STATS ARTICLES 2006

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Fingering the Media

September 28, 2006
Rebecca Goldin Ph.D.
What is it about finger length that journalists find irresistible?

The media just loves a finger story. Last year, the Express Newspaper of the U.K. reported on a study finding that male aggression is linked to finger length – the longer the ring finger is as compared to the index finger, the more likely the male is to be aggressive. The report at the time also claimed that finger length is correlated to testosterone exposure during labor.

Now MSNBC reports (via Reuters) on a new study which claims that women’s athletic ability is also related to the same ratio – the longer the ring finger is, the more likely the woman will excel at running and running-related sports like soccer. Apparently previous studies showed the same is true for men. In a related study this year, however, finger length was not shown to be correlated to testosterone exposure before birth.

The problem with these kinds of studies is two fold. First, these researchers don’t have a plausible mechanism to justify their claim. The proposed explanation last year was that “testosterone in the womb” made the difference between long and short index-fingered people, but that has now been dismissed. Perhaps all the correlations are just flukes in the same way.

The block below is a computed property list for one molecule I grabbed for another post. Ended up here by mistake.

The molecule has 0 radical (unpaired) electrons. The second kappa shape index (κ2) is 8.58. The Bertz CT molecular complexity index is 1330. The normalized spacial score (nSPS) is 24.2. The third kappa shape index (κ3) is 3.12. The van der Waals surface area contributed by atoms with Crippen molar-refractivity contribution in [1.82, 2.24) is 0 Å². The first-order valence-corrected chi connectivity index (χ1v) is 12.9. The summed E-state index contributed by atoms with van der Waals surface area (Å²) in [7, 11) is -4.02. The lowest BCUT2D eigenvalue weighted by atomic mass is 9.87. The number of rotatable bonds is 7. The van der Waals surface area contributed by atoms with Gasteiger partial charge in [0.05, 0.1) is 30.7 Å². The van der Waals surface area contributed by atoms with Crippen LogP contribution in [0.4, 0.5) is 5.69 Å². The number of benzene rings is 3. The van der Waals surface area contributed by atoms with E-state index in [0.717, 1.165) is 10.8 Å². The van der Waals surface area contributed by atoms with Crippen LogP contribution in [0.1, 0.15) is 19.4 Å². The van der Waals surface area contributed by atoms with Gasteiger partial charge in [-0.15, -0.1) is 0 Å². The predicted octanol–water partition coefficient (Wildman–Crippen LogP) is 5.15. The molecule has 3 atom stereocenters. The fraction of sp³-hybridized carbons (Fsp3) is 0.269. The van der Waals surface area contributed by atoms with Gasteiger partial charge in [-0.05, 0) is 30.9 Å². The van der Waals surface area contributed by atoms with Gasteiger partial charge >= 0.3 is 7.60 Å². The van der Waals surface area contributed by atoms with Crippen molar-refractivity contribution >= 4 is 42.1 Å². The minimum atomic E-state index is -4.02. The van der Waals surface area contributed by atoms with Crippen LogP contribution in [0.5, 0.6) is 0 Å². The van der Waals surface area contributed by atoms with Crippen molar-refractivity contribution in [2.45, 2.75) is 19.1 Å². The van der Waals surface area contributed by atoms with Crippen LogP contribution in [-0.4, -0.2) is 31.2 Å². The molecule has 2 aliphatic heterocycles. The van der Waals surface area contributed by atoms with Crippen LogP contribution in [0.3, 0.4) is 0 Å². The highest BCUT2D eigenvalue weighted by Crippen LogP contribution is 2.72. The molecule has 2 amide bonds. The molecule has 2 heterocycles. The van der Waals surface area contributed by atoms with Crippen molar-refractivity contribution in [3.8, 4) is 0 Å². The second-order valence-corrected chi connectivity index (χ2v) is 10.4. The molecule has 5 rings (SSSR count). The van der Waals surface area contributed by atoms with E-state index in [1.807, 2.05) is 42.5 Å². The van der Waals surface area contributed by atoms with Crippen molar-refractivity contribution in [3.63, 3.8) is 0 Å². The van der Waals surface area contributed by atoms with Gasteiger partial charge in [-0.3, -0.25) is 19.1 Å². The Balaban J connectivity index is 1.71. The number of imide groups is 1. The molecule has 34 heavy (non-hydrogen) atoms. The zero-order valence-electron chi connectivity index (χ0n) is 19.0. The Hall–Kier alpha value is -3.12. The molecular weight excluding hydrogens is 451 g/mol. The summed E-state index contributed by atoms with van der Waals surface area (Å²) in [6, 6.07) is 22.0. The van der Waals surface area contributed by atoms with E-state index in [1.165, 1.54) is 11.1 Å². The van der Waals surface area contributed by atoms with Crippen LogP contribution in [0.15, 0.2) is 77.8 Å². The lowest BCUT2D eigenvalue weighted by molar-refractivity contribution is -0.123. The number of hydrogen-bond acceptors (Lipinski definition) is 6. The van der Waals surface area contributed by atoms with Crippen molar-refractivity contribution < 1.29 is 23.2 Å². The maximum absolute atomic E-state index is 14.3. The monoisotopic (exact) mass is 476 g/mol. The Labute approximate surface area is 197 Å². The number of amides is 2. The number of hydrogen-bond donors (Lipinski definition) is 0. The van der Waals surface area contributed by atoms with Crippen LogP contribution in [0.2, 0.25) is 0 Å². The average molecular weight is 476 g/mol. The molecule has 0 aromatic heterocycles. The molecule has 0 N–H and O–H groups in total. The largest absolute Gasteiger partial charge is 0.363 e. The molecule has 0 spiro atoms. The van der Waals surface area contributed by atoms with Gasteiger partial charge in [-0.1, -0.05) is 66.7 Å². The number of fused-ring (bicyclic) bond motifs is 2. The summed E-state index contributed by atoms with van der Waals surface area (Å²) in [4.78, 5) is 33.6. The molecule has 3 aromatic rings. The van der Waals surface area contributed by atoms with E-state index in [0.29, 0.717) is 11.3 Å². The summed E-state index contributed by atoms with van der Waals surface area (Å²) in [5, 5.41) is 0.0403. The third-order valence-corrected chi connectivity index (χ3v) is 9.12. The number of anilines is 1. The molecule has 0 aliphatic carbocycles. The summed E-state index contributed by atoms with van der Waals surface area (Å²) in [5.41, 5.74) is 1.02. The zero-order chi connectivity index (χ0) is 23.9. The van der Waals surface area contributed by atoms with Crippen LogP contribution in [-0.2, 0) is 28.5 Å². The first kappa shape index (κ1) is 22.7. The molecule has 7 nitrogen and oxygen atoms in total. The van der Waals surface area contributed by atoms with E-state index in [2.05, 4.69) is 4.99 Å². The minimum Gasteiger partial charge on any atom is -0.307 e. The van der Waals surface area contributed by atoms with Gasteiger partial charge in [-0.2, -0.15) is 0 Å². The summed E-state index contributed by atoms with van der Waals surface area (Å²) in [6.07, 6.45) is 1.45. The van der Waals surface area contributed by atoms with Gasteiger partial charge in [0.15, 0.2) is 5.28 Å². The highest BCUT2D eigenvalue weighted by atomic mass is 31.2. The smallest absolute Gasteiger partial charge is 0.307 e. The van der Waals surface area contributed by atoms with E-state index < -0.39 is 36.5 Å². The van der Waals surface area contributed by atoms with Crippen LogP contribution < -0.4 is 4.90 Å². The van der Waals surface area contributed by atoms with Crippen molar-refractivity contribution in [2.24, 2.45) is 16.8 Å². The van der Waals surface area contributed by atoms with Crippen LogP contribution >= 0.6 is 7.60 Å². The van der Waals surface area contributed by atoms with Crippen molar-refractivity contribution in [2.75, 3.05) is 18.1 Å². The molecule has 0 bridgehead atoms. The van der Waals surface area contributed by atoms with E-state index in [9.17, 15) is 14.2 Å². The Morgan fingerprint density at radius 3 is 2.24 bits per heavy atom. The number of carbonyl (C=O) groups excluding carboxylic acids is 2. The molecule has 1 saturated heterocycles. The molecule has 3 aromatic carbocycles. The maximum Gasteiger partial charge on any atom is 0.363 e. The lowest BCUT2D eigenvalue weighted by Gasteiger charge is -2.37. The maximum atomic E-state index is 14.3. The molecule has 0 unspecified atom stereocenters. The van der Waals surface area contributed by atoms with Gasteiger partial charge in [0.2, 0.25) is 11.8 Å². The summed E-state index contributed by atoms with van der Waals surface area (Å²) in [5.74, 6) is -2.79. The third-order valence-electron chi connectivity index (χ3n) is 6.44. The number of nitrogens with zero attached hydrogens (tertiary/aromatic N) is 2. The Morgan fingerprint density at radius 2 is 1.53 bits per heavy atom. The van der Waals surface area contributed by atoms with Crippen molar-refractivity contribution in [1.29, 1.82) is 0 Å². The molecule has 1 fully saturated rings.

Secondly, there are rarely studies published about what finger-length is not correlated with. Some might argue this is irrelevant, but it actually is extremely relevant from a statistical point of view.

Any time you test for a correlation, there is a small possibility (about five percent) that you will measure a relationship (such as finger-length and athletic talent) when it isn’t actually present in the whole population. These “findings” will seem as “true” as any other statistical finding, such as the fact that lung cancer and smoking are correlated. But this means that if you try to correlate twenty different traits to finger length –even if none of them are actually related to finger length – you will likely find some correlation, just by chance.

If there’s no reason for a correlation to be in place, and it hasn’t undergone repeat testing under strict “rules” (such as being forced to report how many checks against other traits came out negative), we have no reason to believe it.